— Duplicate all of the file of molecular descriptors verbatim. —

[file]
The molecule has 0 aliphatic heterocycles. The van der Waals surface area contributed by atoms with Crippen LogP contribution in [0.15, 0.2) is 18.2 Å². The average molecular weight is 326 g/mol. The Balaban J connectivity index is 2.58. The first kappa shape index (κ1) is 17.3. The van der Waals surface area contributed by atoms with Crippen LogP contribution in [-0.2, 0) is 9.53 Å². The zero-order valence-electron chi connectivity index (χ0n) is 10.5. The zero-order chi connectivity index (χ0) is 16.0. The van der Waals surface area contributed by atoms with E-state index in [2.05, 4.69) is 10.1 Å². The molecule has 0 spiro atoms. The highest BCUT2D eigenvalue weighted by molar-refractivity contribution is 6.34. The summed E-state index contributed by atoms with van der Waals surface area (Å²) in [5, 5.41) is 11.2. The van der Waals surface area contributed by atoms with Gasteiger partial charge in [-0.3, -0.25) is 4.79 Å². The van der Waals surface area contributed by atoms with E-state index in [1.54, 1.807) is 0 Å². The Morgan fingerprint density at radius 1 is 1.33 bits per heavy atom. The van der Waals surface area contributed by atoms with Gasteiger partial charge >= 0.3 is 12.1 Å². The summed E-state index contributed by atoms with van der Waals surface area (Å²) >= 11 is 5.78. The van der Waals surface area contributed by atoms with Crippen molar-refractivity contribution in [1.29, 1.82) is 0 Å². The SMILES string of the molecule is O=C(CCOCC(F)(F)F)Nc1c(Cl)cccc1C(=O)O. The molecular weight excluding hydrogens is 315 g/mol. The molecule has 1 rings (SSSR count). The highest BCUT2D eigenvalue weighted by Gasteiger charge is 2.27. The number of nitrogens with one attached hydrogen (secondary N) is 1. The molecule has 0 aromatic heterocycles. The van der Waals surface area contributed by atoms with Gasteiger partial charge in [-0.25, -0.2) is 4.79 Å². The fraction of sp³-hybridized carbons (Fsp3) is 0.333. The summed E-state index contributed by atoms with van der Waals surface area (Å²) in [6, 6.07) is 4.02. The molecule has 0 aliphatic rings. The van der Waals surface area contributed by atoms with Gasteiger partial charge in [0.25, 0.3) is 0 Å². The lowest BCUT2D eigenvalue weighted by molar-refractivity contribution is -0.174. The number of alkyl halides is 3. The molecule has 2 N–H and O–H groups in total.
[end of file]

The molecule has 0 aliphatic heterocycles. The van der Waals surface area contributed by atoms with Crippen LogP contribution in [0.15, 0.2) is 18.2 Å². The average molecular weight is 326 g/mol. The Balaban J connectivity index is 2.58. The first kappa shape index (κ1) is 17.3. The van der Waals surface area contributed by atoms with Crippen LogP contribution in [-0.2, 0) is 9.53 Å². The zero-order valence-electron chi connectivity index (χ0n) is 10.5. The zero-order chi connectivity index (χ0) is 16.0. The van der Waals surface area contributed by atoms with E-state index in [2.05, 4.69) is 10.1 Å². The molecule has 0 spiro atoms. The highest BCUT2D eigenvalue weighted by molar-refractivity contribution is 6.34. The summed E-state index contributed by atoms with van der Waals surface area (Å²) in [5, 5.41) is 11.2. The van der Waals surface area contributed by atoms with Gasteiger partial charge in [-0.3, -0.25) is 4.79 Å². The van der Waals surface area contributed by atoms with E-state index in [1.54, 1.807) is 0 Å². The Morgan fingerprint density at radius 1 is 1.33 bits per heavy atom. The van der Waals surface area contributed by atoms with Gasteiger partial charge >= 0.3 is 12.1 Å². The summed E-state index contributed by atoms with van der Waals surface area (Å²) >= 11 is 5.78. The van der Waals surface area contributed by atoms with Crippen molar-refractivity contribution in [1.29, 1.82) is 0 Å². The SMILES string of the molecule is O=C(CCOCC(F)(F)F)Nc1c(Cl)cccc1C(=O)O. The molecular weight excluding hydrogens is 315 g/mol. The molecule has 1 rings (SSSR count). The highest BCUT2D eigenvalue weighted by Gasteiger charge is 2.27. The number of nitrogens with one attached hydrogen (secondary N) is 1. The molecule has 0 aromatic heterocycles. The van der Waals surface area contributed by atoms with Gasteiger partial charge in [-0.25, -0.2) is 4.79 Å². The fraction of sp³-hybridized carbons (Fsp3) is 0.333. The summed E-state index contributed by atoms with van der Waals surface area (Å²) in [6, 6.07) is 4.02. The molecule has 0 aliphatic rings. The van der Waals surface area contributed by atoms with Gasteiger partial charge in [0.25, 0.3) is 0 Å². The lowest BCUT2D eigenvalue weighted by molar-refractivity contribution is -0.174. The number of alkyl halides is 3. The molecule has 2 N–H and O–H groups in total.